Showcasing Italy’s 100 Finest Wine Producers @MyOperaWine with @WineSpectator #Vinitaly

Wrap your heads around this – Italy’s National Registry of Grapes boasts 461 official grape varieties, of which 377 are genetically different Native grapes. According to ISTAT in 2010, there are 625,000 hectares under vine in Italy. So where should one initiate their journey to explore this dizzying array of diversity and heritage?

Luckily for us common folks, Veronafiere together with Wine Spectator and VinItaly hosted their annual soiree Opera Wines at the historic Palazzo della Gran Guardia in Verona, Italy on April 8th. And we had front row seats for this exclusive event showcasing the finest Italian wines and a chance to hob-nob with iconic producers we only manage to read and drool over in publications.

The most momentous surprise and treat perhaps was an impromptu private concert by the legendary artist Sting singing his infamous song “Message in the Bottle”. Whose wine Sister Moon 2011 from their wine estate Il Palagio was a newcomer on this year’s 100 Great Producers.

So be it Italy’s oldest cultivar Fiano di Avellino from Terredora; sparkling bubbles from Glera by Bisol or international varities Chardonnay, Pinot Blanc, and Pinot Nero boasting classic method champagne, Ferrari and Ca’del Bosco; steely and mineral-driven Garganega producing Soave, Pieropan and Grazino; dramatic yet sensual Amarone from Bertani, Allegirini, Zenato, Tomassi; majestic Nebbiolos of Barolo and Barberesco from Gaja, Scavino Paolo, Bruno Giacosa, Guiseppe Mascarello, Massolino, and my personal favorite Elvio Cogno; rich Sfursat made with air-dried Nebbiolo by Nino Negri; Sangiovese – one of the greatest red grapes of Italy, producing the romantic Chianti from Marchesi Antinori or Tuscany’s most revered wine Brunello di Montalcino from Biondi-Santi, Altesino; avant-garde Super Tuscan from Ornellaia, San Guido, Le Macchiole; cerebral complexity of Aglianico from Re Manfredi , Mastroberardino, and San Gregorio; red fruit driven Gaglioppo by Ippolito 1845; Italy’s most tannic grape Sagrantino by Arnaldo Capari; jack of all trades Montepulciano by Masciarelli; Sicily’s hottest red grape Nerello Mascalese by Tascha d’Almerita; plush Primitivo by Gianfranco Fino; intensely perfumed Aleatico sweet wine by Masseri Livelli; or luscious Zibbibo (Moscato di Alessandria) made in the volcanic island of Pantelleria by the graceful Donnafugato, Opera Wine showcased the breadth and diversity of Italian wines with each wine expressing unique site-specific terroir. A tasting any wine aficionado would have been proud to attend.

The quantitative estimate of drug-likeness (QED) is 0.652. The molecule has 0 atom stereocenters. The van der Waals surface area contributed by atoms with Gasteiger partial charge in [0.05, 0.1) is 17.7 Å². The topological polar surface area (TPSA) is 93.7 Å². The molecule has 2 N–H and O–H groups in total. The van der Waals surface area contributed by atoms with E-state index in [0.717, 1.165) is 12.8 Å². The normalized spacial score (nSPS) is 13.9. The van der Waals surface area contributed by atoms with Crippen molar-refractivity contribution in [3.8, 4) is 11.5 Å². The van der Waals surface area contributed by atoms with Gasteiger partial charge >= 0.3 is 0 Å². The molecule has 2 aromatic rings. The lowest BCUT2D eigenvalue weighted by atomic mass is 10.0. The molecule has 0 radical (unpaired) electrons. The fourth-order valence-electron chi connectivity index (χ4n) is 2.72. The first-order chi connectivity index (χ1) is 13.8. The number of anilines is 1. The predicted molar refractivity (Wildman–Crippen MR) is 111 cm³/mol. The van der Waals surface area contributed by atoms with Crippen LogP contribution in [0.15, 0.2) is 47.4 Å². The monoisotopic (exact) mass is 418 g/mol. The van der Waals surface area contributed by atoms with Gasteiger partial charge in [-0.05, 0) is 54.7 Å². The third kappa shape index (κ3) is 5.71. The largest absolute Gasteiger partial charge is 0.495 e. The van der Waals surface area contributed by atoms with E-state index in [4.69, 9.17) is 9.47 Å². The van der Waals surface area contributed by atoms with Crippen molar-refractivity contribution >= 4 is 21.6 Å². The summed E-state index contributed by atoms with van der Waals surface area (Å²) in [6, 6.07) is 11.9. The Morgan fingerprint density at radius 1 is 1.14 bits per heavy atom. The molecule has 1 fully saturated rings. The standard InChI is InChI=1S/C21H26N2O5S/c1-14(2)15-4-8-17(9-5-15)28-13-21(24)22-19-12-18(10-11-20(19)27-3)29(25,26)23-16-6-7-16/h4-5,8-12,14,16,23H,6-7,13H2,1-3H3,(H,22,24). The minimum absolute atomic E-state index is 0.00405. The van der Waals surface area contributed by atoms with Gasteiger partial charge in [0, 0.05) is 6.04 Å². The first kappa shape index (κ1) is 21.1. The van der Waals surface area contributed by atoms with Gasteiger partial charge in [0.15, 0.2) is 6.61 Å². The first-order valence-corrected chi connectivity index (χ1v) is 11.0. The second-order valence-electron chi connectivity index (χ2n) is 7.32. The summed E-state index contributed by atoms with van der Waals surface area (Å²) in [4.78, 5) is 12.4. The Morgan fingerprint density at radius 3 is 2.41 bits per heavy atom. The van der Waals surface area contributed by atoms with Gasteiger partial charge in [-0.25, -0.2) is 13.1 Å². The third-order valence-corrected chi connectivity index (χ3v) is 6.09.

Italy’s mountainous terrain (40%) Apennine Mountains covering the western portion and Alps up north, proximity to four seas (Adriatic, Ligurian, Mediterranean, & Tyrrhenian), create uniquely different microclimates that fiercely influences the character of Italian wines. Coupled with presence of varied soils including volcanic origin. Italy is the ideal backdrop for an exhaustive list of indigenous and International grapes. Producing world-class wines in all price brackets.

I present to you the 100 Great producers of Italian Wine 2016 from the sun-drenched land of vines:

With a colorful history steeped from Greeks, Etruscans and Romans to today’s contemprary maverick winemakers, Italy’s gamut of wine boasts flavors from intensely perfumed, delicate to hedonistic, vibrant racy to plush and tannic, fizzy and fruity to deeply complex, age worthy, fresh nutty to decadent and rich aromas, texture, and body to appease any wine palate. Do yourself a favor, reach out to your local wine purveyor or restaurant to truly experience the mesmerizing and addictive world of Italian wines.

Opera wine

Huge shout out to Italian trade Commission and VinItaly International for sponsoring our memorable Verona trip, without which we would have not had this incredible opportunity to make new friends and share our common obsession for all things Italian.

Italy’s Agriculture Minister, the suave Maurizio Martino was kind enough to share a few words with us.


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